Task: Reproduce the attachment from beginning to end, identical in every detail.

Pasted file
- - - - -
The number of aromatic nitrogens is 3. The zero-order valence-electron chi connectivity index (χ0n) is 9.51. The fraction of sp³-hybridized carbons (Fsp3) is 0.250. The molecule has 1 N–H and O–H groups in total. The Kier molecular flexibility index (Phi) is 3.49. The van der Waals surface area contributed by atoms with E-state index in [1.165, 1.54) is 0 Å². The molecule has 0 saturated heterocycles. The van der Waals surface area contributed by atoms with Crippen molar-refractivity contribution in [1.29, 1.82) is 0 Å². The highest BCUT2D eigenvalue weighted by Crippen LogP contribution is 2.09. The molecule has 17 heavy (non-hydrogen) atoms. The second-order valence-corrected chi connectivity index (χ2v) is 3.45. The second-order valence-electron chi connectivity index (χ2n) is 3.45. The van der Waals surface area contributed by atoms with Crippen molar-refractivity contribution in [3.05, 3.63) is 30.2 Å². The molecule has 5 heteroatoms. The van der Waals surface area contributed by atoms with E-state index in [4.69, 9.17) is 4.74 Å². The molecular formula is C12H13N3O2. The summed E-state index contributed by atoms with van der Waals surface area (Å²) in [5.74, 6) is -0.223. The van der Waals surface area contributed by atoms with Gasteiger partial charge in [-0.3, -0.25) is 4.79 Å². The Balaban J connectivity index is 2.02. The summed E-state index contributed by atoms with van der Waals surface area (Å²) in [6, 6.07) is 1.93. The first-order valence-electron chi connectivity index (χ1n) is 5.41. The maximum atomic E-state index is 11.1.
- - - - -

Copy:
The number of aromatic nitrogens is 3. The zero-order valence-electron chi connectivity index (χ0n) is 9.51. The fraction of sp³-hybridized carbons (Fsp3) is 0.250. The molecule has 1 N–H and O–H groups in total. The Kier molecular flexibility index (Phi) is 3.49. The van der Waals surface area contributed by atoms with E-state index in [1.165, 1.54) is 0 Å². The molecule has 0 saturated heterocycles. The van der Waals surface area contributed by atoms with Crippen molar-refractivity contribution in [1.29, 1.82) is 0 Å². The highest BCUT2D eigenvalue weighted by Crippen LogP contribution is 2.09. The molecule has 17 heavy (non-hydrogen) atoms. The second-order valence-corrected chi connectivity index (χ2v) is 3.45. The second-order valence-electron chi connectivity index (χ2n) is 3.45. The van der Waals surface area contributed by atoms with Crippen molar-refractivity contribution in [3.05, 3.63) is 30.2 Å². The molecule has 5 heteroatoms. The van der Waals surface area contributed by atoms with E-state index in [4.69, 9.17) is 4.74 Å². The molecular formula is C12H13N3O2. The summed E-state index contributed by atoms with van der Waals surface area (Å²) in [5.74, 6) is -0.223. The van der Waals surface area contributed by atoms with Gasteiger partial charge in [-0.3, -0.25) is 4.79 Å². The Balaban J connectivity index is 2.02. The summed E-state index contributed by atoms with van der Waals surface area (Å²) in [6, 6.07) is 1.93. The first-order valence-electron chi connectivity index (χ1n) is 5.41. The maximum atomic E-state index is 11.1.